If you’re in foreclosure and thinking about bankruptcy, you probably have a lot of questions. For example, you may be wondering: Will bankruptcy help me keep my home? Do I still have to make mortgage payments after I file for bankruptcy? Will my lender still be able to foreclose even after I file for bankruptcy?
Filing bankruptcy may be a viable option to buy some extra time, but it may not be a permanent foreclosure fix unless you are able to continue to make mortgage payments. Understanding what will happen to your home following a Chapter 7 or Chapter 13 filing can help you make an informed decision about choosing to declare bankruptcy.
If a bankruptcy is filed before a foreclosure is initiated or before the foreclosure is completed, something called an automatic stay will bar your lenders from continuing their collection activities and will delay a pending foreclosure. The stay is effective as of the date the bankruptcy is filed. However, if you stop or have already stopped making mortgage payments, the lender may choose to file a motion for relief from stay. If the bankruptcy grants the motion, the lender will be allowed to proceed with the foreclosure. Alternatively, the lender may decide to wait to proceed with the foreclosure after the bankruptcy case has been completed.
Most debtors who file for bankruptcy do so to obtain a discharge, or release, from personal liability for certain types of debts. With a Chapter 7 bankruptcy, the discharge is normally given once the time for creditors to object to the discharge (or to file a motion to dismiss the case for substantial abuse) has expired, usually around four months after the bankruptcy is filed. With a Chapter 13, the discharge will be granted after completion of the payment plan, which is generally three to five years in duration.
A bankruptcy discharge of a mortgage debt eliminates the personal liability for that debt. (Keep in mind, however, that even though the borrower is no longer personally liable for the mortgage debt, the lender still has the right to foreclose if the borrower isn’t making mortgage payments. See “Foreclosure of the Mortgage Lien,” below.) As a result, the borrower cannot later be held responsible for repaying the deficiency (the difference between the outstanding mortgage debt and the foreclosure sale price) following a foreclosure. In some states, lenders are able to sue homeowners for this difference and obtain a deficiency judgment, which is a personal judgment against the borrower. Lenders cannot get a deficiency judgment if the borrower’s mortgage debt was discharged in bankruptcy.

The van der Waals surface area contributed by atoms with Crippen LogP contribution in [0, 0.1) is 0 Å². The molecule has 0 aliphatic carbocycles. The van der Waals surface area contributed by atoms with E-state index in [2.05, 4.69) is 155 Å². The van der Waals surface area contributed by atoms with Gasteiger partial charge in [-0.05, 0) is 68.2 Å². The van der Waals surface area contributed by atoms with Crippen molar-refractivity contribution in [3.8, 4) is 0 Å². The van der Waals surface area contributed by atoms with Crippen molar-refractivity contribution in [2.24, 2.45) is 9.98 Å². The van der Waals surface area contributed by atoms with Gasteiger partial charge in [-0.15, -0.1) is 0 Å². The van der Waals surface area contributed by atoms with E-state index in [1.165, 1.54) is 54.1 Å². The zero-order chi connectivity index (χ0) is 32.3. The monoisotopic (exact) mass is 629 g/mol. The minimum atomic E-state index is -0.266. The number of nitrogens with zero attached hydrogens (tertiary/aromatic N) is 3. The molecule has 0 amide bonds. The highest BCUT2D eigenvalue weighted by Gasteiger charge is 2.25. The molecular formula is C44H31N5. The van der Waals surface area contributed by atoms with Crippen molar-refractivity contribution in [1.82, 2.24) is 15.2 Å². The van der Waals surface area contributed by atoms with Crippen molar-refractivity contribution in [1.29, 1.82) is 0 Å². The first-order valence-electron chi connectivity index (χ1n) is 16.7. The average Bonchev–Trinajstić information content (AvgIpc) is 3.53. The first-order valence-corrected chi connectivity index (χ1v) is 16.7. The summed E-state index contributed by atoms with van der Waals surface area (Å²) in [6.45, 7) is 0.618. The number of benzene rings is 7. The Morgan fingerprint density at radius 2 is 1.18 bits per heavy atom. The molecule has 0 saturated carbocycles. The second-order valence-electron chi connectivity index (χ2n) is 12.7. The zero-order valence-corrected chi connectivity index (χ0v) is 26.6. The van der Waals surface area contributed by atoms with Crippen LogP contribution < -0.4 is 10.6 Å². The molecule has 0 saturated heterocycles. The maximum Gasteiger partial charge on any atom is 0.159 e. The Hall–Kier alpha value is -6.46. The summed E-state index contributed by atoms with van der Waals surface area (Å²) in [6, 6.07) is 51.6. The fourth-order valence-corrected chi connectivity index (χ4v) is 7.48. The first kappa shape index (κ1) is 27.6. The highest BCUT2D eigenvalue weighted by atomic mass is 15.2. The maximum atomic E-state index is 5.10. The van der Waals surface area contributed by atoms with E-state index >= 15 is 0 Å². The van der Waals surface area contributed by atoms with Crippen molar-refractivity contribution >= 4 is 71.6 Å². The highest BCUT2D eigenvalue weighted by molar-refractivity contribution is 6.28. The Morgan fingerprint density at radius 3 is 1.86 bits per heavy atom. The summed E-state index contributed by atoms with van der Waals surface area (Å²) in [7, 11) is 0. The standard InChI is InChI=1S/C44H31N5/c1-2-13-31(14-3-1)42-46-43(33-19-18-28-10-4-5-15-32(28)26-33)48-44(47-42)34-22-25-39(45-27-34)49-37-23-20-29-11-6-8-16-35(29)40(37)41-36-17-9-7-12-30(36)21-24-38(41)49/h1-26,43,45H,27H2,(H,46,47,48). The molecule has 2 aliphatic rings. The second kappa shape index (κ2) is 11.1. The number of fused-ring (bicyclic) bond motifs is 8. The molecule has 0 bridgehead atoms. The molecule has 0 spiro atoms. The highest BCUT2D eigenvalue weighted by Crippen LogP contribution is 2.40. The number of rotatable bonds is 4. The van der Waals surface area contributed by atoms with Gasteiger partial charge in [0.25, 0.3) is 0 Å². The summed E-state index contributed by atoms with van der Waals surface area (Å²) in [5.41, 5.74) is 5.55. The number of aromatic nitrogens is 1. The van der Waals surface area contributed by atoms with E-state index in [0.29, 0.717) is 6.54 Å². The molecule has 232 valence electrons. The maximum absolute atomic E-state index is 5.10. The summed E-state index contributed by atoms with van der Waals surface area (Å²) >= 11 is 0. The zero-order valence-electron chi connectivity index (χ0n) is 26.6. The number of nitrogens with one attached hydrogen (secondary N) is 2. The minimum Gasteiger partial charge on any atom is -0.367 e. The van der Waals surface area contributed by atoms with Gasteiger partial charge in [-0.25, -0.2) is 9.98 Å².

While the bankruptcy discharge eliminates the borrower’s personal liability for the mortgage debt, it does not wipe out the lien that was recorded against the property.
A mortgage obligation consists of two parts: a promissory note and a mortgage (or deed of trust in some states). The promissory note is the personal promise to pay back the money borrowed to purchase the property. This obligation is what is eliminated by a bankruptcy discharge. The mortgage or deed of trust, on the other hand, establishes the lien on the property.
Though the bankruptcy discharge will eliminate the personal obligation under the promissory note, it will not wipe out the mortgage lien that encumbers the real estate. As a result, the lender may still foreclose its lien once the automatic stay is lifted or once the bankruptcy is complete if the borrower has defaulted on payments.
As part of a Chapter 7 bankruptcy, a borrower may choose to sign a reaffirmation agreement for a debt. A reaffirmation agreement is an agreement to repay all or a portion of a debt that otherwise could have been discharged. With a mortgage loan, a reaffirmation agreement reestablishes the borrower’s liability for the mortgage; the borrower agrees to remain personally responsible for repaying the mortgage debt even after bankruptcy. By signing a reaffirmation agreement for the mortgage, the borrower also agrees to be subject to a deficiency judgment (if state law allows) in the event that the borrower again defaults on the mortgage.
In most cases, it is not necessary to sign a reaffirmation agreement to keep your home as long as you remain current on the payments before, during, and after the bankruptcy. With a Chapter 7 bankruptcy, you can simply keep making mortgage payments directly to the lender. This way, if you later default on mortgage payments after the bankruptcy is complete (and a discharge of the mortgage debt is granted), then the lender may foreclose but will not be able to sue you to recover the deficiency.
To keep your home with a Chapter 13 filing, mortgage payments will be made as part of your bankruptcy payment plan; you’ll either pay the bankruptcy trustee or your lender directly. When the bankruptcy is over, if you continue to make mortgage payments, the lender won’t foreclose and you will be able to keep your home permanently.
There are many legal complexities involved with both bankruptcy and foreclosure. If you are facing foreclosure and contemplating filing for bankruptcy, it may be a good idea to consult with a qualified attorney to help you through the process and ensure that you fully understand all of your rights under the law.